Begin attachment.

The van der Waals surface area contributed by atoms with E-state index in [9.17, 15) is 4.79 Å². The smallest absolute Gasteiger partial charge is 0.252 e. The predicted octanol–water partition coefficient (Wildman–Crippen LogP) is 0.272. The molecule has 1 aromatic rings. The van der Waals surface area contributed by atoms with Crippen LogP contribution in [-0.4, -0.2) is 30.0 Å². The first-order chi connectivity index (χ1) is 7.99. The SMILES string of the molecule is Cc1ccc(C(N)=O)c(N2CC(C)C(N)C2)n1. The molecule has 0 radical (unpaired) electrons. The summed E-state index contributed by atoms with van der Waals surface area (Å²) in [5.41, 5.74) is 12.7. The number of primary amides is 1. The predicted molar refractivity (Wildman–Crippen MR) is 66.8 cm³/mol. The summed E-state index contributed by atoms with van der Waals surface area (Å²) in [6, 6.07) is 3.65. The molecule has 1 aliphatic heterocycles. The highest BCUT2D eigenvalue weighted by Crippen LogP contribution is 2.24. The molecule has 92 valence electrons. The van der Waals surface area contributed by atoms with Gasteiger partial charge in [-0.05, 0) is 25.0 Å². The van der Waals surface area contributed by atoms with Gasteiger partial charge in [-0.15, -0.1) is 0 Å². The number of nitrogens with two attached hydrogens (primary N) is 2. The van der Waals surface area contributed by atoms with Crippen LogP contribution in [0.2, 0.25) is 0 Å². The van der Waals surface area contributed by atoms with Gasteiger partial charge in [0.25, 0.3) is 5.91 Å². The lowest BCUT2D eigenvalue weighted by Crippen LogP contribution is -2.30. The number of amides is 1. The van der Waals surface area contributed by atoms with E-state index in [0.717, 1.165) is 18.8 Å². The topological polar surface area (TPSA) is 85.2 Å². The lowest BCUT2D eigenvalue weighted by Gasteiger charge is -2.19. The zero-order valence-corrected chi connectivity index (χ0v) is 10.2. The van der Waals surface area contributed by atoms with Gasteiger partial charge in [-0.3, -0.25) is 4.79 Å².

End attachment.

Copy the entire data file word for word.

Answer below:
The van der Waals surface area contributed by atoms with E-state index in [9.17, 15) is 4.79 Å². The smallest absolute Gasteiger partial charge is 0.252 e. The predicted octanol–water partition coefficient (Wildman–Crippen LogP) is 0.272. The molecule has 1 aromatic rings. The van der Waals surface area contributed by atoms with Crippen LogP contribution in [-0.4, -0.2) is 30.0 Å². The first-order chi connectivity index (χ1) is 7.99. The SMILES string of the molecule is Cc1ccc(C(N)=O)c(N2CC(C)C(N)C2)n1. The molecule has 0 radical (unpaired) electrons. The summed E-state index contributed by atoms with van der Waals surface area (Å²) in [5.41, 5.74) is 12.7. The number of primary amides is 1. The predicted molar refractivity (Wildman–Crippen MR) is 66.8 cm³/mol. The summed E-state index contributed by atoms with van der Waals surface area (Å²) in [6, 6.07) is 3.65. The molecule has 1 aliphatic heterocycles. The highest BCUT2D eigenvalue weighted by Crippen LogP contribution is 2.24. The molecule has 92 valence electrons. The van der Waals surface area contributed by atoms with Gasteiger partial charge in [-0.05, 0) is 25.0 Å². The van der Waals surface area contributed by atoms with Gasteiger partial charge in [-0.15, -0.1) is 0 Å². The number of nitrogens with two attached hydrogens (primary N) is 2. The van der Waals surface area contributed by atoms with Crippen LogP contribution in [0.2, 0.25) is 0 Å². The van der Waals surface area contributed by atoms with Gasteiger partial charge in [0.25, 0.3) is 5.91 Å². The lowest BCUT2D eigenvalue weighted by Crippen LogP contribution is -2.30. The number of amides is 1. The van der Waals surface area contributed by atoms with E-state index in [0.717, 1.165) is 18.8 Å². The topological polar surface area (TPSA) is 85.2 Å². The lowest BCUT2D eigenvalue weighted by Gasteiger charge is -2.19. The zero-order valence-corrected chi connectivity index (χ0v) is 10.2. The van der Waals surface area contributed by atoms with Gasteiger partial charge in [-0.3, -0.25) is 4.79 Å².